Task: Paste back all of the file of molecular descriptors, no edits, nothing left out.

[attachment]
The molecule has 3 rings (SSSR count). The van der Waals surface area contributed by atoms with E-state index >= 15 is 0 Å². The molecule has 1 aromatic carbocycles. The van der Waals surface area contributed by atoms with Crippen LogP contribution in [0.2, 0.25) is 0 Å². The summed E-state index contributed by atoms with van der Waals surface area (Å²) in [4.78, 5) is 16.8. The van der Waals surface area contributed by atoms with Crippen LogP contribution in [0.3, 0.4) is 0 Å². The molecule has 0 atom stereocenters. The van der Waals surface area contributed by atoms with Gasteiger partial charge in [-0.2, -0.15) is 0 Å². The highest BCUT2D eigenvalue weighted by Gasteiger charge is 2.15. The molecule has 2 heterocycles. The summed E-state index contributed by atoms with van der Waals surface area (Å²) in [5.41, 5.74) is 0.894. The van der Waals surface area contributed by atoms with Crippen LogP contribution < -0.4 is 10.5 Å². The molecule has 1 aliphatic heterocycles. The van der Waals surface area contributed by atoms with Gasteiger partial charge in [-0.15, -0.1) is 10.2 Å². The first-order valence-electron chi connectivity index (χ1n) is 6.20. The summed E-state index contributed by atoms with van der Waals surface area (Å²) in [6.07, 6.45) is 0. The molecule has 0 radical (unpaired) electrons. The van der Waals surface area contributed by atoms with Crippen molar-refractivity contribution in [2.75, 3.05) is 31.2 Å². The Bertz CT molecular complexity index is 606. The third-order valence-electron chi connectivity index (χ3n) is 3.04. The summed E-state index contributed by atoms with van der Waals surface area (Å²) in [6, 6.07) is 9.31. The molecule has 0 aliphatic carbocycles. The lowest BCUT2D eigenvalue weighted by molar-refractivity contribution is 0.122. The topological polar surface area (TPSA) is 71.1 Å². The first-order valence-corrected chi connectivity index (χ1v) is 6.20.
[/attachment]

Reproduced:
The molecule has 3 rings (SSSR count). The van der Waals surface area contributed by atoms with E-state index >= 15 is 0 Å². The molecule has 1 aromatic carbocycles. The van der Waals surface area contributed by atoms with Crippen LogP contribution in [0.2, 0.25) is 0 Å². The summed E-state index contributed by atoms with van der Waals surface area (Å²) in [4.78, 5) is 16.8. The van der Waals surface area contributed by atoms with Crippen LogP contribution in [0.3, 0.4) is 0 Å². The molecule has 0 atom stereocenters. The van der Waals surface area contributed by atoms with Gasteiger partial charge in [-0.2, -0.15) is 0 Å². The highest BCUT2D eigenvalue weighted by Gasteiger charge is 2.15. The molecule has 2 heterocycles. The summed E-state index contributed by atoms with van der Waals surface area (Å²) in [5.41, 5.74) is 0.894. The van der Waals surface area contributed by atoms with Crippen LogP contribution < -0.4 is 10.5 Å². The molecule has 1 aliphatic heterocycles. The van der Waals surface area contributed by atoms with Gasteiger partial charge in [-0.15, -0.1) is 10.2 Å². The first-order valence-electron chi connectivity index (χ1n) is 6.20. The summed E-state index contributed by atoms with van der Waals surface area (Å²) in [6.07, 6.45) is 0. The molecule has 0 radical (unpaired) electrons. The van der Waals surface area contributed by atoms with Crippen molar-refractivity contribution in [2.75, 3.05) is 31.2 Å². The Bertz CT molecular complexity index is 606. The third-order valence-electron chi connectivity index (χ3n) is 3.04. The summed E-state index contributed by atoms with van der Waals surface area (Å²) in [6, 6.07) is 9.31. The molecule has 0 aliphatic carbocycles. The lowest BCUT2D eigenvalue weighted by molar-refractivity contribution is 0.122. The topological polar surface area (TPSA) is 71.1 Å². The first-order valence-corrected chi connectivity index (χ1v) is 6.20.